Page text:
A cold-core low which affected the latter stages of Josephine developed at the surface and became a subtropical storm on October 6, about 875 mi (1,408.1 km) southeast of Cape Race, Newfoundland. The subtropical storm moved southwest and slowly curved westward, nearly intensifying into a hurricane. On October 11, the subtropical storm finally acquired tropical characteristics. Simultaneously, the now-tropical cyclone intensified into a hurricane, and was re-classified as Hurricane Lili. After becoming a hurricane, Lili headed rapidly west-southwestward, and did not intensify past maximum sustained winds of 75 mph (120 km/h). After passing 140 mi (230 km) south of Bermuda later that day, Lili began to curve slowly northward, thereby avoiding landfall in the United States. While about 200 mi (321.9 km) east-southeast of Cape Hatteras, Lili weakened back to tropical storm intensity. Weakening to a tropical storm, Lili curved northeastward and accelerated toward Atlantic Canada. However, Lili transitioned into an extratropical storm on October 14, just offshore of Nova Scotia. The post-tropical cyclone made landfall on Newfoundland soon afterwards.
Lili posed a threat to Bermuda, and a hurricane warning as the storm approached, but only gusty winds and light rainfall was reported. As Lili continued westward, it had also posed a significant threat to the East Coast of the United States, since some of the computer models did not predict a northward curve. As a result, several hurricane watches and warnings were issued from Little River Inlet, South Carolina, to Cape Henlopen, Delaware. However, Lili later curved northward, and only caused minor coastal erosion in North Carolina and rainfall in Pennsylvania. Lili began impacting Atlantic Canada as it was transitioning an extratropical cyclone, and the storm reportedly caused strong winds in Nova Scotia and Newfoundland. No damage total or fatalities were reported.
As Klaus was dissipating, a new cold low developed over Cuba and developed down to the surface as a tropical depression on October 9. The depression emerged the Straits of Florida, and quickly intensified into a tropical storm on October 10. After becoming a tropical storm, Marco steadily intensified and eventually peaked with winds of 65 mph (100 km/h). Marco headed towards Florida, and remained just offshore of the western coast and nearly made landfall near St. Petersburg, Florida on October 12. However, Marco continued to interact with land, and weakened to a tropical depression before actually making landfall near Cedar Key, Florida with winds of 35 mph (55 km/h). It rapidly weakened over land, and dissipated in Georgia later that day. Although it had dissipated, Marco added to the heavy rainfall already brought to the southeastern states by the remnants Hurricane Klaus.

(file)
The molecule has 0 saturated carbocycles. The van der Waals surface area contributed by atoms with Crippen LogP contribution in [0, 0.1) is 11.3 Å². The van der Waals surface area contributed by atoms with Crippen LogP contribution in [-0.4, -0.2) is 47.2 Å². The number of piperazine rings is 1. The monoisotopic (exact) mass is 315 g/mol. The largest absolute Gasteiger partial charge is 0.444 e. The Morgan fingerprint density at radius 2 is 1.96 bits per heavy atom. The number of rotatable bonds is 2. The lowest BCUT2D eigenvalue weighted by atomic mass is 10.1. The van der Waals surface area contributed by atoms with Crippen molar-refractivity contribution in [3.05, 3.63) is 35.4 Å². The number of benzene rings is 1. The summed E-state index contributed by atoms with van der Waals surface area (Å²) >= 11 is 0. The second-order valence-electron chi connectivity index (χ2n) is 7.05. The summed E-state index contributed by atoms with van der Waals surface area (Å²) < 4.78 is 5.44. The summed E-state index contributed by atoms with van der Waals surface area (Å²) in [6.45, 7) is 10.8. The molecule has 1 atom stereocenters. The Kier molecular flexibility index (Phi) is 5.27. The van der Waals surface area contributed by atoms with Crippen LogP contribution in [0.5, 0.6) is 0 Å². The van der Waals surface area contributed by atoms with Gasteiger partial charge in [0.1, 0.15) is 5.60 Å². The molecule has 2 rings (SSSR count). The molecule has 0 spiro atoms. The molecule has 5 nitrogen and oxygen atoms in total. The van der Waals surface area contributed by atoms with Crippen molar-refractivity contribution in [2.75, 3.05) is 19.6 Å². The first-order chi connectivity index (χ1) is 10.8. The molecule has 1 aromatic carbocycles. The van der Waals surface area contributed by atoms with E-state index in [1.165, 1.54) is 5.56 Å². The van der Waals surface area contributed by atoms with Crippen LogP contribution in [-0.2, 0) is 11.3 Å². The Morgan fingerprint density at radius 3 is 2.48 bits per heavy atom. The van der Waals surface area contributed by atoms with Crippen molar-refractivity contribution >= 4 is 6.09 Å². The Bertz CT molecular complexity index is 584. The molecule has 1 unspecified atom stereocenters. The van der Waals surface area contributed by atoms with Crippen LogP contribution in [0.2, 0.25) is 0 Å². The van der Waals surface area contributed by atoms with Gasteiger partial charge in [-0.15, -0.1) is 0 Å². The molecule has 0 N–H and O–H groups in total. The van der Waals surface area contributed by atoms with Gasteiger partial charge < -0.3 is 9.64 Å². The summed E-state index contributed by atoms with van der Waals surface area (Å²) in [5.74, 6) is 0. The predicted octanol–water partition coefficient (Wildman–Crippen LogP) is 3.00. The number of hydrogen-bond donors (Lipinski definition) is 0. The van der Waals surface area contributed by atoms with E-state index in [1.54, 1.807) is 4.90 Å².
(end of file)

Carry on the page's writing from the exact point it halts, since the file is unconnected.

Although only a depression at final landfall, this was officially counted as a tropical storm hit on the United States as much of the circulation was on land before landfall in the area of St. Petersburg, Florida. In preparations for Marco, a tropical storm warning was issued for nearly the entire Gulf and Atlantic coast of Florida. In Florida, Marco caused flooding damage to houses and roads, in addition to producing tropical storm force winds across the state. However, Marco is more notable for the impact from the remnants, especially in Georgia and South Carolina, where rainfall from the storm peaked at 19.89 in (505 mm) near Louisville, Georgia. In combination with the remnants of Hurricane Klaus, Marco caused heavy rainfall in South Carolina, causing a dam to burst, leading to three fatalities. Several more fatalities were caused by the remnants of Marco and Klaus, and the system caused 12 deaths. It also caused $57 million (1990 USD, $110 million 2017 USD) in damage, most of it from damage or destruction of residences in Georgia.
On October 7, a vigorous tropical wave emerged off the coast of Africa near Cape Verde, and despite semi-favorable conditions, the wave did not develop initially, due to embedded westerlies, which caused the wave to remain disorganized, despite having deep convection. Six days later, the wave had reached the Lesser Antilles, and split, the northern portion of the wave then developed into Tropical Depression Sixteen on October 16. The depression rapidly intensified to a tropical storm, and then a hurricane the next day, receiving the name Nana. Development increased slightly and the system reached its peak intensity of 85 mph (140 km/h) that same day. Nana dissipated while heading southward on October 21.
Nana initially posed a threat to Bermuda, and as a result, a hurricane watch was issued late on October 18. However, after Nana weakened to a tropical storm on October 20, the hurricane watch was downgraded to a tropical storm watch. Furthermore, Nana began to curve southeastward away from Bermuda, and later on October 20, the tropical storm watch was discontinued. The only known effect from Nana on Bermuda was 0.33 in (8.4 mm) of rain. Nana was a very small hurricane, the circulation probably being only 30–40 mi (50–60 km) wide. Nana was the first storm to receive the 'N' name since naming began in the Atlantic basin in 1950, and the first of thirteen storms to do so.
The following names were used for named storms that formed in the north Atlantic in 1990. The names not retired from this list were used again in the 1996 season. This is the same list used for the 1984 season. Storms were named Marco and Nana for the first time in 1990. Names that were not assigned are marked in gray.
The World Meteorological Organization retired two names in the spring of 1991: Diana and Klaus. They were replaced in the 1996 season by Dolly and Kyle.
This is a table of the storms in 1990 and the affected regions, if any. Deaths in parentheses are additional and indirect (an example of an indirect death would be a traffic accident), but are still storm-related. Damage and deaths include totals while the storm was extratropical or a wave or low.